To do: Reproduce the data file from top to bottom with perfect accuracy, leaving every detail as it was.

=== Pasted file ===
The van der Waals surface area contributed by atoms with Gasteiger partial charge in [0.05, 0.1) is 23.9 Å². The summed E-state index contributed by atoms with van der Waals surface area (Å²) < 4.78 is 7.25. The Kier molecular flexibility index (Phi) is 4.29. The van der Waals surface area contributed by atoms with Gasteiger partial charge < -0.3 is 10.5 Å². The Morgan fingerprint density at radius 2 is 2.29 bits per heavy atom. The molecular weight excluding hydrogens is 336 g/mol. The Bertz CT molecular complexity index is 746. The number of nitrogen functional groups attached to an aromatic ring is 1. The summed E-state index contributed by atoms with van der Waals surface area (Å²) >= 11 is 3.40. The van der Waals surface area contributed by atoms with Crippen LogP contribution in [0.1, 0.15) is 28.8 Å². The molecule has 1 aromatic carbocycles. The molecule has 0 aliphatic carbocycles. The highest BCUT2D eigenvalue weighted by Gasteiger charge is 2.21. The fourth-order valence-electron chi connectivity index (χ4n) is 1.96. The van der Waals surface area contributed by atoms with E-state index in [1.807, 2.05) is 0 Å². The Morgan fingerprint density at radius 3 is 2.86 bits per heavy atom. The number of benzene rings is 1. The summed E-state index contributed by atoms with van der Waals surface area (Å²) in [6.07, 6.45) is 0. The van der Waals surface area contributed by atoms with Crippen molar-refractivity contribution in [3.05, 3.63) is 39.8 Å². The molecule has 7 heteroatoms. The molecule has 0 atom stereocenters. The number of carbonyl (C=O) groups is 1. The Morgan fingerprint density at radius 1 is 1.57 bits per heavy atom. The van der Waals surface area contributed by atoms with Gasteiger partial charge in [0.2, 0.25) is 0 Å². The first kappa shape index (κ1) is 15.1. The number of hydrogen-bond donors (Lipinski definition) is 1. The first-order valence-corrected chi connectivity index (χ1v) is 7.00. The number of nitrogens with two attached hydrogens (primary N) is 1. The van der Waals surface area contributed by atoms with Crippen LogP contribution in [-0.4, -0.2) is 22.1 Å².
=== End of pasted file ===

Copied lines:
The van der Waals surface area contributed by atoms with Gasteiger partial charge in [0.05, 0.1) is 23.9 Å². The summed E-state index contributed by atoms with van der Waals surface area (Å²) < 4.78 is 7.25. The Kier molecular flexibility index (Phi) is 4.29. The van der Waals surface area contributed by atoms with Gasteiger partial charge < -0.3 is 10.5 Å². The Morgan fingerprint density at radius 2 is 2.29 bits per heavy atom. The molecular weight excluding hydrogens is 336 g/mol. The Bertz CT molecular complexity index is 746. The number of nitrogen functional groups attached to an aromatic ring is 1. The summed E-state index contributed by atoms with van der Waals surface area (Å²) >= 11 is 3.40. The van der Waals surface area contributed by atoms with Crippen LogP contribution in [0.1, 0.15) is 28.8 Å². The molecule has 1 aromatic carbocycles. The molecule has 0 aliphatic carbocycles. The highest BCUT2D eigenvalue weighted by Gasteiger charge is 2.21. The fourth-order valence-electron chi connectivity index (χ4n) is 1.96. The van der Waals surface area contributed by atoms with E-state index in [1.807, 2.05) is 0 Å². The Morgan fingerprint density at radius 3 is 2.86 bits per heavy atom. The number of benzene rings is 1. The summed E-state index contributed by atoms with van der Waals surface area (Å²) in [6.07, 6.45) is 0. The van der Waals surface area contributed by atoms with Crippen molar-refractivity contribution in [3.05, 3.63) is 39.8 Å². The molecule has 7 heteroatoms. The molecule has 0 atom stereocenters. The number of carbonyl (C=O) groups is 1. The Morgan fingerprint density at radius 1 is 1.57 bits per heavy atom. The van der Waals surface area contributed by atoms with Gasteiger partial charge in [0.2, 0.25) is 0 Å². The first kappa shape index (κ1) is 15.1. The number of hydrogen-bond donors (Lipinski definition) is 1. The first-order valence-corrected chi connectivity index (χ1v) is 7.00. The number of nitrogens with two attached hydrogens (primary N) is 1. The van der Waals surface area contributed by atoms with Crippen LogP contribution in [-0.4, -0.2) is 22.1 Å².